16. Cushing’s Disease • High ACTH leads to excess glucocorticoid • Incidence may be 5-25 per million • Women are 3-8X more likely than men

  17. Cushing’s disease • Centripetal obesity • Moon face; buffalo hump • Skin atrophy • Easily bruised • Striae • Cutaneous fungal infections • Hyperpigmentation • Oligo or amenorrhea • Hirsutism and Virilization with adrenal tumors

  18. Cushing’s Disease • Proximal muscle wasting & weakness • Osteoporosis • Glucose intolerance • HTN, hypokalemia • Thromboembolism • Depression, Psyc • Infection • Glaucoma

  19. Complications if Pregnant Rare due to decreased fertility • Premature birth • SAB, Stillbirths • IUGR • Neonatal adrenal insufficiency • Maternal: HTN, DM, CHF, Death

  20. Diagnosis Cushing’s Syndrome: • 24 hr urine cortisol excretion • If not 3x nml, measure pm salivary cortisol Cushing’s Disease vs. Syndrome: • HIGH dose Dexamethasone suppression test (8mg overnight) • Successful if Pituitary origin

  21. Treatment • Transsphenoidal surgery • Pituitary irradiation • Adrenalectomy (Surgical, Mitotane) • Nelson’s Syndrome: expanding intrasellar tumor and hyperpigmentation • Pregnancy: • 1st Trimester: Surgery • 2nd Trimester: Adrenal Enzyme Inhibitors vs. surgery • 3rd Trimester: Early delivery, enzyme inhibitors until lung maturity

  22. Thyrotropin-secreting Adenoma • <1% of all hyperthyroidism cases • 25% of adenomas secrete other hormones • Goiter, visual defects, menstral irreg, galatorrhea Lab: Normal or High TSH High total and free T4 and High T3 MRI

  23. Treatment • Transsphenoidal surgery • 1/3 Cure • 1/3 improvement • 1/3 no change • Dopamine Agonist • Somatostatin Analogue (Octreotide) • Works so well, may give before surgery • Nausea, diarrhea, bloating, glu intolerance, cholelithiasis • Do NOT use antithyroid therapy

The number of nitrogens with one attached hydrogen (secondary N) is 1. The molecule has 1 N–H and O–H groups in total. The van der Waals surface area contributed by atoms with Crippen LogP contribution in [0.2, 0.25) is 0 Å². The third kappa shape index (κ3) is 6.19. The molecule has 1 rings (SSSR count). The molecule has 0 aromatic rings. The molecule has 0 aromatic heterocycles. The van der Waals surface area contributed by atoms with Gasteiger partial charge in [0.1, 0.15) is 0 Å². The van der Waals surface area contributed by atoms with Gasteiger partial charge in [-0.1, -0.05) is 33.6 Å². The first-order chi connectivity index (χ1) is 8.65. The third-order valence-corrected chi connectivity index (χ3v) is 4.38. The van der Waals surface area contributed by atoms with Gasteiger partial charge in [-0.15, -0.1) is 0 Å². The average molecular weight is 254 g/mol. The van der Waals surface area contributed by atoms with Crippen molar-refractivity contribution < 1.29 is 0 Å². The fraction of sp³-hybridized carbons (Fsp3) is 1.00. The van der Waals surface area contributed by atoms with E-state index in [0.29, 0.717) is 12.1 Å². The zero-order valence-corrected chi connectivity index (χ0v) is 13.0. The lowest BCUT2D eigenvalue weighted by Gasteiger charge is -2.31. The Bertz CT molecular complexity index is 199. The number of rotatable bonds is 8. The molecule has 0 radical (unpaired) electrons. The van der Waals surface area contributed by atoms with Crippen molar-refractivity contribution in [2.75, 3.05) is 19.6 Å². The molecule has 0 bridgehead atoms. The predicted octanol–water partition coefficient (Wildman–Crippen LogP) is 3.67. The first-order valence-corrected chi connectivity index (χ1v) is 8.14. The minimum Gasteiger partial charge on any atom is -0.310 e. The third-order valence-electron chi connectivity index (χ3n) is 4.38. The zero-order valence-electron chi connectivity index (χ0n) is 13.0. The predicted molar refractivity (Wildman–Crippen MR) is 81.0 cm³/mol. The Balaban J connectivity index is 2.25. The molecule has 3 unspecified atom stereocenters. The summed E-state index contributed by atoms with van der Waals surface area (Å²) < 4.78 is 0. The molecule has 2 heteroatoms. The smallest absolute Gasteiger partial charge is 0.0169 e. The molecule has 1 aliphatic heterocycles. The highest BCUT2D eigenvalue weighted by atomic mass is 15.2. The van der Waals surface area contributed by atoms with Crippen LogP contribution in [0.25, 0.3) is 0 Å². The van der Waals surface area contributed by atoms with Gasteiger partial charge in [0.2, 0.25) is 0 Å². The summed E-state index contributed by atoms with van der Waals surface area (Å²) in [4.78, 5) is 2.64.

24. Gonadotroph adenoma • Usually considered non-functioning • Secrete inefficiently, variably • Presents with nuerologic symptoms • Difficult to Diagnose • Rule out other adenomas • Prepubertal girls= breast devel, vag. Bleeding • Premenopausal= amenorrhea, oligo

  25. Gonadotroph adenoma vs. menopause and ovarian failure • High FSH with low LH • High serum free alpha subunit • High estridiol, FSH, thickened endometrium and polycystic ovaries

  26. Treatment of non-functioning and gonadotrophin macroadenomas • Transsphenoidal surgery • +/- Radiation

  27. Hypopituitarism • 76% tumor or treatment of tumor • Mass effect of adenoma on other hormones • Surgical resection of non-adenomatous tissue • Radiation of pituitary • Check hormones 6 mos after and then yearly • 13% extrapituitary tumor • Craniopharyngioma • 8% unknown • 1% sarcoidosis • 0.5% Sheehan’s syndrome

  28. Infiltrative Lesions • Hereditary Hemochromatosis • Fe deposition in pituitary • Gonadotropin deficiency most common • Tx repeat phlebotomy • Pituitary Apoplexy • Sudden hemorrhage into pituitary • Severe, sudden HA; diplopia; hypopituitarism • Sudden ACTH def. is life-threatening hypotension • Tx: surgical decompression

  29. Sheehan Syndrome • Infarction of Pituitary after substantial blood loss during childbirth • Incidence: 3.6% • No correlation between severity of hemorrage and symptoms • Severe: recognized days to weeks PP • Lethargy, anorexia, weight loss, unable to BF

  30. Sheehan’s Syndrome • Typically long interval between obstetric event and diagnosis • Of 25 cases studied: • 50% permanent amenorrhea • The rest had scanty-rare menses • Most lactation was poor to absent • Dx: MRI empty sella turcica

  31. TX with hormones 87% live births 13% SAB 0 Stillbirths 0 Maternal deaths Don’t TX 58% live births 42% SAB 1 Stillbirth 3 Maternal deaths Sheehan’s and Pregnancy Labor: HYDRATION!! IV Cortisol: adjusted for pt’s state 25-75mg q6 hr